Characterization of adjacent desert mule and white-tailed deer habitats in West Texas
Fourteen vegetative parameters and a Land Surface Ruggedness Index (LSRI) were quantified on 306,000 ha of rangeland that differentially supported high and low densities of mule deer (Odocoileus hemionus crooki) and white-tailed deer (0. Virginianus texanus) in west Texas to evaluate species-specific habitat parameters. The only significantly different (P<0.05) vegetative component between the habitats of the 2 species was percent woody cover. On the high density white-tailed deer habitats, woody cover averaged 63/E, and on the high density mule deer habitats i t averaged 43%. Increases in white-tailed deer densities were positively correlated with increases in percent woody cover. The relationship between woody cover and responses in desert mule deer numbers was not significant (P>0.05), but desert mule deer numbers tended to decrease as percent woody cover increased. Mule deer recently disappeared from 2 areas where woody cover exceeded 75?. The measurement of percent woody cover correctly classified 83 and 65% of the study areas into high and low density classes, respectively, for white-tailed deer and desert mule deer. The threshold value for discriminating between habitats of high or low deer density was approximately 53 and 50% woody cover for white-tailed deer and mule deer, respectively.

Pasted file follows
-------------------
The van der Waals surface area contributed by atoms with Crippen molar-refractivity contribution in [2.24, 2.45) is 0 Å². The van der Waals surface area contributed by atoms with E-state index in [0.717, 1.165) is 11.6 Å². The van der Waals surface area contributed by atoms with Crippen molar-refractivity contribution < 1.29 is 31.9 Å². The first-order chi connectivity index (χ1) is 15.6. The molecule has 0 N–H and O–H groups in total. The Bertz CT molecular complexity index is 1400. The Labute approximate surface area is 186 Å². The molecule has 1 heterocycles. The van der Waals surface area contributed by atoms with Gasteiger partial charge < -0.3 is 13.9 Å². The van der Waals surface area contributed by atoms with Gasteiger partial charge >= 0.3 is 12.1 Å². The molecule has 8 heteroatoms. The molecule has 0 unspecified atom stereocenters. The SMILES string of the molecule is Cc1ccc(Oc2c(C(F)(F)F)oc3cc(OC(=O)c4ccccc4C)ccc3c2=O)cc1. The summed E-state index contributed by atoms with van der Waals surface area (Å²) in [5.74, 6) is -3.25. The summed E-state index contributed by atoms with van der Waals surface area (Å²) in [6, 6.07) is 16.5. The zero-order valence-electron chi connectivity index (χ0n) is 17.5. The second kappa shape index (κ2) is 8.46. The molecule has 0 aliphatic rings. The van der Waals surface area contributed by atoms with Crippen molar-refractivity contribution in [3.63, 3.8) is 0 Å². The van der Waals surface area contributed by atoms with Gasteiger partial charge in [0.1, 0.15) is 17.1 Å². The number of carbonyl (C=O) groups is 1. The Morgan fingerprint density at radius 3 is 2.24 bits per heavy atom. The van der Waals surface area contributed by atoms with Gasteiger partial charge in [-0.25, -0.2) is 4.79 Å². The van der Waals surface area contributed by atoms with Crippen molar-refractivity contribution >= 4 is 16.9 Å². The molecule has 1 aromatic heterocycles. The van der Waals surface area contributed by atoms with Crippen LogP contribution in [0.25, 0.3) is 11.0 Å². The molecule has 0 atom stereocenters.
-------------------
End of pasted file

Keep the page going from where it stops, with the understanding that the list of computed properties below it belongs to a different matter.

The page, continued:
Average LSRI values where white-tailed deer were sighted during aerial surveys were less than where desert mule deer were sighted. The LSRI for mule deer ranged from 2 to 232 and for white-tailed deer from 0 to 136. In areas exhibiting a wide variance in topographic ruggedness white-tailed deer appeared to be restricted to locations of lesser ruggedness, but mule deer were not. Coexistence of desert mule deer and white-tailed deer in west Texas is possible because of their divergent habitat selection for percent woody cover and topography. However, because woody cover can change temporally, the possibility exists for competitive exclusion to occur as deer densities shift in response to changes in woody cover. Competitive exclusion apparently has occurred in west Texas as white-tailed deer have successfully supplanted mule deer in localized areas. Monitoring of changes in woody cover should be used as an a priori method for identifying areas where the potential for competitive exclusion exists. The use of habitat manipulative practices that can rebalance the ratio of preferred habitats for each deer species seems essential to ensure the continued presence of both species in this portion of their range.